Catastrophe (part twenty-five)
When M. Jalabert received the dispatch, in which M. Landes spoke of the fall of the Morne-Lacroix, and of the possible consequences, he had thought it best before posting this, to communicate it to the governor.
“There was nothing of immediate threat in the dispatch, sent by a man who, for being a teacher at the high school of Saint-Pierre, could hardly be considered a prophet in matters of the volcano. But as the population of Fort-de-France was nervous, as was that of Saint-Pierre, and had needed rather to be reassured than alarmed, M. Mouttet asked the director of the cable not to post this dispatch. That is all.
“It is possible M. Jalabert had cabled this to M. Landes at Saint-Pierre, and that his telegram was the one seen by M. Clerc. We know nothing of that; what we do know is that the governor had not corresponded with M. Landes. But he did not suppose for an instant that catastrophe threatened Saint-Pierre. The proof of which, we repeat, is that he had taken Mme Mouttet there.”
Here, a parenthesis. In another conversation with someone from the government, I have noted this:
When for the first time we spoke of the volcano, M. Mouttet exclaimed:
“A volcano on top of everything else! As if we didn’t have enough from the elections…!”
His preoccupation was to finish the elections, and to think of the volcano after. On the 7th, following the incident of the Landes dispatch, he was telephoned by the mayor of Saint-Pierre, M. Fouché. This mayor had posted a reassuring declaration the evening before, but, “it did not take”. He declared himself powerless to constrain the population, and moreover to maintain order. It needed a higher authority…
The higher authority was M. Mouttet. He decided then to leave for Saint-Pierre with Mme Mouttet.
This is a person from the government, who said this to me.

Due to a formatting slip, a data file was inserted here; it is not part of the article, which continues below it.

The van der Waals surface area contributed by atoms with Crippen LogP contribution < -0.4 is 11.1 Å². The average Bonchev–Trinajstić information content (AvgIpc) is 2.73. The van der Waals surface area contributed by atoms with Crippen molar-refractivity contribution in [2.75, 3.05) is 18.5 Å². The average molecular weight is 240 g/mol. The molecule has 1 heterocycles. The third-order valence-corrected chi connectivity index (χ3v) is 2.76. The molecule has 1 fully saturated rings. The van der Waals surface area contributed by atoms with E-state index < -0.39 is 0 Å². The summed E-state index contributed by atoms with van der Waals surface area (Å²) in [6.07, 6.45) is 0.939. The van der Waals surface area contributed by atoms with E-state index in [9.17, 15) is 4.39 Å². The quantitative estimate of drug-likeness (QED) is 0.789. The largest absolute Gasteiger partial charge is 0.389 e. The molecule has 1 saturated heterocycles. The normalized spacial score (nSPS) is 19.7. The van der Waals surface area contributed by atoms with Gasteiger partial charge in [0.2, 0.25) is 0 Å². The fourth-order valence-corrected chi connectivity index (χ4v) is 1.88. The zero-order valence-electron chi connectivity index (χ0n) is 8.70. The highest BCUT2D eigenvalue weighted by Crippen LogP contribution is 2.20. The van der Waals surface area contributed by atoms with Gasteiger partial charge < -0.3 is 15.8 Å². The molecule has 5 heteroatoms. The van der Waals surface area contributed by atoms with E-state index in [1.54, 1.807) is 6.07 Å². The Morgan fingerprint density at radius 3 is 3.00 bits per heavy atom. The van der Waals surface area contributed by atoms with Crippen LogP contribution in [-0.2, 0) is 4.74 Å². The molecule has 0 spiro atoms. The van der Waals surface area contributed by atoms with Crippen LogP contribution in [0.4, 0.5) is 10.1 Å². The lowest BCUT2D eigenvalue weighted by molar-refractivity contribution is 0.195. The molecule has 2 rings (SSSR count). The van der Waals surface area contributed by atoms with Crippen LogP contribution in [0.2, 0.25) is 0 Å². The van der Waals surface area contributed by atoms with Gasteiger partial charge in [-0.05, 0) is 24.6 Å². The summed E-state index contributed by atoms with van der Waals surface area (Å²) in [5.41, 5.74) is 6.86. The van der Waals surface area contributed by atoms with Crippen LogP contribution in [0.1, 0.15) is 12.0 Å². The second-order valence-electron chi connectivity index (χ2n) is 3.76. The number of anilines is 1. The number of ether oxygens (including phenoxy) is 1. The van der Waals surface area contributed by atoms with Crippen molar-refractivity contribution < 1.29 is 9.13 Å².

This person did not add that the governor preferred, for his stay in Saint-Pierre, to be aboard a ship, where the chances of safety were greater, the risk less, and had asked the commander of the Suchet to conduct him to Saint-Pierre and remain at his disposal for a tour of the communities in the north.
The commander of the Suchet had other orders from the minister of the navy. He evaded the governor’s requisition.
The officer from whom I had this detail, added: “The Suchet was not made for electoral tours.”
It is for this that M. Mouttet left Saint-Pierre aboard one of the Company Girard’s boats. And also for this that he left taking with him only the Gerbaud household. He had left behind at Fort-de-France a number of persons, including his chief of the cabinet, and the Pignier household, originally invited to accompany him. The quarters at Saint-Pierre, where at the last moment he saw himself obliged to take lodgings, had only two apartments.
Let us now give the floor to the “we” of the government:
“The governor had not supposed for an instant that a catastrophe threatened Saint-Pierre, and no one could have supposed this, M. Landes no more than any other. All this story is nothing but a political maneuver, from people who cannot reconcile themselves to an electoral failure.”
I believe that some in the government have even added:
“…people who today would like to profit from the catastrophe, to restore their business losses.”